Joseph Stalin's Five Year Plan Research Paper

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To what extent can Stalin’s Five-Year Plans be considered a success? After his consolidation of power in 1928, Joseph Stalin sought to industrialize Russia and make her economy self-sufficient. In 1931 he declared, “We are 50 to 100 years behind the advanced countries. We must make good this distance in ten years” (Morris and Murphy, 2004). This was needed because he believed if they did not quickly catch up, these countries would destroy them. He planned to do this by implementing the Five Year Plans, which reorganized the country's economy, and develop heavy industry. Each of the three plans benefitted Russia’s need to grow economically, politically and militarily, but suffered socially. The First Five Year Plan sought to implement…show more content…
By the end of the first five-year plan, grain production was 32% below average and Stalin’s focus was still on heavy industry. As with the first plan, the emphasis fell on measures that strengthened the economic, political and militaristic elements of the state rather than social welfare [Rauch (pg. 220), 1972]. As more new industries built up across Russia, there was a greater need for communications industries, especially railways, to link cities and industrial centers together. With the amount of new workers in the industries, harsh laws punished those who were late or absent to work or didn’t meet company quotas. In some extreme cases these crimes were punished with execution. Managers were responsible for meeting targets and if they failed to do so they too could face death sentences. The focus on heavy industry and arms saw that workers lacked basic consumer goods such as clothes and shoes. The disregard for human well-being left the Soviet economy unbalanced, and once again they were behind their competitors in the West, who now had focuses on consumer based goods and services (Harris, 2013). Under the economic pressure, factories inflated their production figures, and the products created were of poor quality (Trueman, 2012). The drive for continued industrialization led to awful social conditions for the workers - there was no regard…show more content…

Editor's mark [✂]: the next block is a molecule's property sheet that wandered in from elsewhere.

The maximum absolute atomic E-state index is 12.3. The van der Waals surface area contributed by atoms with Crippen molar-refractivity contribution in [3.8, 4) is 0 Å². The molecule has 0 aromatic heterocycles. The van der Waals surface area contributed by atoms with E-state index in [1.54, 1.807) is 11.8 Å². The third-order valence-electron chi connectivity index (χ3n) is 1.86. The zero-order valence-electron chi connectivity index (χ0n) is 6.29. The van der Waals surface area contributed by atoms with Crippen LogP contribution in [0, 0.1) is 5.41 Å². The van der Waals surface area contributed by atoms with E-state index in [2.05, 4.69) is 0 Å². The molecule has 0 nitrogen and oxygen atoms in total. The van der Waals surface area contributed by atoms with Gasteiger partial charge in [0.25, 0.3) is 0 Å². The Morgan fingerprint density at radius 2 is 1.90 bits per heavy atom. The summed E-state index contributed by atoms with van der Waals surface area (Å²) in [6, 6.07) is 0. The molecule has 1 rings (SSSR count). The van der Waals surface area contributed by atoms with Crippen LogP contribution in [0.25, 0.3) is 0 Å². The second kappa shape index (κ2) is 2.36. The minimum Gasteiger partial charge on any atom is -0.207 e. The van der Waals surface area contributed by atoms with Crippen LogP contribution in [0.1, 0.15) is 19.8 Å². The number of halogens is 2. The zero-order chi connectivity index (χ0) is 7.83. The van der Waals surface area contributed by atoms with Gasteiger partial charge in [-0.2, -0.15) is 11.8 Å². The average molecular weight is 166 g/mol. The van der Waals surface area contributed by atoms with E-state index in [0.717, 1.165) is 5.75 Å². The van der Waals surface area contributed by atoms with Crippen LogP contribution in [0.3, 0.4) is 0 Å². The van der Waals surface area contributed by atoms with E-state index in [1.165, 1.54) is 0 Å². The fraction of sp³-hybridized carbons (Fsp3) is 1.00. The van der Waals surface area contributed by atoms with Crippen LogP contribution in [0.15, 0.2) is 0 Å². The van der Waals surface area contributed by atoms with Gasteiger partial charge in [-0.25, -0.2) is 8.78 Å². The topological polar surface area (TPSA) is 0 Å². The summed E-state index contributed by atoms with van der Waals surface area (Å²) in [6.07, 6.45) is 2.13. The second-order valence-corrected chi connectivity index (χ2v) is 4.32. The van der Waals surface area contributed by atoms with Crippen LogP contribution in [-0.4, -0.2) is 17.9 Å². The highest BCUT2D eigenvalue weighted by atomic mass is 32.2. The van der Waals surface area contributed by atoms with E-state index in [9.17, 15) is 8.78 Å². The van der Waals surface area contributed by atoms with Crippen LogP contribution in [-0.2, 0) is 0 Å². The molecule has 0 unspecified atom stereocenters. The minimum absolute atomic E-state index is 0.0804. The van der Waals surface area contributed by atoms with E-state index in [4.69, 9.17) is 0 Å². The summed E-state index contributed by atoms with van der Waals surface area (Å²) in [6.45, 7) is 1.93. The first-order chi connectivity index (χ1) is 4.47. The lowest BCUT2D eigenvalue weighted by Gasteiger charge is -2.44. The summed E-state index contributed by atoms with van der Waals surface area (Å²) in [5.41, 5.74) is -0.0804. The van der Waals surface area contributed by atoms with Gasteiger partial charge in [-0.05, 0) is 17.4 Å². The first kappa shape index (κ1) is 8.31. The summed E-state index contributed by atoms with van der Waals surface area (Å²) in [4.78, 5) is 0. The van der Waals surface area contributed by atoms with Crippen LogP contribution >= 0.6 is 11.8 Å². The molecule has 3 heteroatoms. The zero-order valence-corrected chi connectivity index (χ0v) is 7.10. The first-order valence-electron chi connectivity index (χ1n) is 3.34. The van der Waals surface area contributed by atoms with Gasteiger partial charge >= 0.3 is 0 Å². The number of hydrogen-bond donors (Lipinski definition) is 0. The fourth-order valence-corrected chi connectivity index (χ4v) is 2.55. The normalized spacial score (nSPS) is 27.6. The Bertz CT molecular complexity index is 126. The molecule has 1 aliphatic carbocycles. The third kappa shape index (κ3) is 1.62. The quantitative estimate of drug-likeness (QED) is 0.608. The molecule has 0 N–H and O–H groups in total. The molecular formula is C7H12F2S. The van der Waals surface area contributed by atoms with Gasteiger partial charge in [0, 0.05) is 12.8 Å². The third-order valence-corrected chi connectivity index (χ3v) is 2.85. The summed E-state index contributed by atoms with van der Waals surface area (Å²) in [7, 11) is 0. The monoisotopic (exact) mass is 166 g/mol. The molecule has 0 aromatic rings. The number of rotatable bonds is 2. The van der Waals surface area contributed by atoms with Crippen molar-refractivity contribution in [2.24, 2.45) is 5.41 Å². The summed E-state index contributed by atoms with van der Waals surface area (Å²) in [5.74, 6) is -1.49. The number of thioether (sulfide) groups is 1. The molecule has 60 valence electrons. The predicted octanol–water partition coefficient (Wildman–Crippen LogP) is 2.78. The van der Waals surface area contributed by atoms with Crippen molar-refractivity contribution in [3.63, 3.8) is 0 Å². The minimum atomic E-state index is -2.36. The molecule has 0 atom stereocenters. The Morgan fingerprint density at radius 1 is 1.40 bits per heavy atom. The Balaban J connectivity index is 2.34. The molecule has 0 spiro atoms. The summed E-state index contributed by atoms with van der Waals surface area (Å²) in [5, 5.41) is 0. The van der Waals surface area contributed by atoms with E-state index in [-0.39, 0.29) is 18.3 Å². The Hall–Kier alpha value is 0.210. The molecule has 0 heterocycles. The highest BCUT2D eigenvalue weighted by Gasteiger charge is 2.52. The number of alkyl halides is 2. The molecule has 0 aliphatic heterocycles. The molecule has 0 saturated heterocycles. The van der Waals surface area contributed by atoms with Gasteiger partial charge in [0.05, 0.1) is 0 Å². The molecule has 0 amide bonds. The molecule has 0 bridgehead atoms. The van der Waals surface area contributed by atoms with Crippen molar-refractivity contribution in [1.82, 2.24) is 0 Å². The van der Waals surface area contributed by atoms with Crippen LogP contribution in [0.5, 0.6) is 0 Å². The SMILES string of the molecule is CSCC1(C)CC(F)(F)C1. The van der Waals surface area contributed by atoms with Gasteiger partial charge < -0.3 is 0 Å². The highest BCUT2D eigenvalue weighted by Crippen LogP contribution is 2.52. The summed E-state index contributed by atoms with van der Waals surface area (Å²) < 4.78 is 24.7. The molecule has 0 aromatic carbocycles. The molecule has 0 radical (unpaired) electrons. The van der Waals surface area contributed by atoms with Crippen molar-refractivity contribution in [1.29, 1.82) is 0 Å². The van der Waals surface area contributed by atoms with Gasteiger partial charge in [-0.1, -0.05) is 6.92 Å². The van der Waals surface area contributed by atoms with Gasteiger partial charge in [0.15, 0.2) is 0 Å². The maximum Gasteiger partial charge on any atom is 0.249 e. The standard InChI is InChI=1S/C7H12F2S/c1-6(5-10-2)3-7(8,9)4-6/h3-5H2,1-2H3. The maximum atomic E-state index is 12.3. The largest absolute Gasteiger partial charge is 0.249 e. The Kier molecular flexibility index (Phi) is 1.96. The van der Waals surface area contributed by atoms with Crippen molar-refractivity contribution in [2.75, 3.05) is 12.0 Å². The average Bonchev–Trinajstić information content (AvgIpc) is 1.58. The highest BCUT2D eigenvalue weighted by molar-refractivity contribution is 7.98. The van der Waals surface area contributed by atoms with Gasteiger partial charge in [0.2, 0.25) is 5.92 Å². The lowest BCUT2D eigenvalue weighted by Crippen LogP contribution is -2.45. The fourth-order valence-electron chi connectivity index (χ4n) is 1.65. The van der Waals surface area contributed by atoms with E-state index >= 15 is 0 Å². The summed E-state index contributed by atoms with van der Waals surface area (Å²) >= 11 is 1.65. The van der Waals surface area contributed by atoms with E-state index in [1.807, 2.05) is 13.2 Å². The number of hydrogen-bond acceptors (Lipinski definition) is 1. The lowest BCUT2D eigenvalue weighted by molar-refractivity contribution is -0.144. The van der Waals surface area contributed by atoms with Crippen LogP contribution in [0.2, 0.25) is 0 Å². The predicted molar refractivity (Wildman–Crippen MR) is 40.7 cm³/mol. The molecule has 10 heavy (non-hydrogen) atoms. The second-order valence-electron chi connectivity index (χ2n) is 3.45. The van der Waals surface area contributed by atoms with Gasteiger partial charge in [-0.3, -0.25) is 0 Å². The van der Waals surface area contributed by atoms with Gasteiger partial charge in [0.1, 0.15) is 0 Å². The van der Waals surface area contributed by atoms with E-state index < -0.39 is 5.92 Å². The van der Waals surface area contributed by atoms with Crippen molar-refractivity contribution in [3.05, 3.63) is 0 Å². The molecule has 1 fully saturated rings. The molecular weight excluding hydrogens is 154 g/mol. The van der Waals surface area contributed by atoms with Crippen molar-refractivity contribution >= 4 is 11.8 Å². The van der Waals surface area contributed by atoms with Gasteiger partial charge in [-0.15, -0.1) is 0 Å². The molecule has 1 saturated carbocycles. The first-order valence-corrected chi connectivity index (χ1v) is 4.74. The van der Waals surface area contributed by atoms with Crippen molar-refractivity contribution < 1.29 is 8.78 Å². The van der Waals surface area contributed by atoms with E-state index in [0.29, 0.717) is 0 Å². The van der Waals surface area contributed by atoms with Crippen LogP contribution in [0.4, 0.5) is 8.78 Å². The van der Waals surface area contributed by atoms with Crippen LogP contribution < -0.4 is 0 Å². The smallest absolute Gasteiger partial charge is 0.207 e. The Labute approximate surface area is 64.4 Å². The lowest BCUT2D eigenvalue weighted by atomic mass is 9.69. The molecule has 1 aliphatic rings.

Due to the imminence of war, this plan had the sole focus of producing armaments. The need for consumer goods was again ignored – this time for spending on war preparations. Defense bending took one-third of the overall budget (Harris, 2013). Due to the rapid increase in industrial manufacturing produced by the two earlier plans (from 1928 to 1941 there was a 400% increase in steel and 600% increase coal), the country was able to defend herself against Nazi Germany in the brutalities of the "total war". Without mass industrialization, the Soviet victory in World War II would not have been possible. The military failures experienced in World War I under the Tsarist autocracy are attributed to poor mobilization of forces; this point of comparison epitomizes the effectiveness of this aspect of the plans. Stalin’s earlier prediction had come true, if Russia had not mobilized and rearmed to the extent that it did, the country would have faced mass destruction on a larger scale during the

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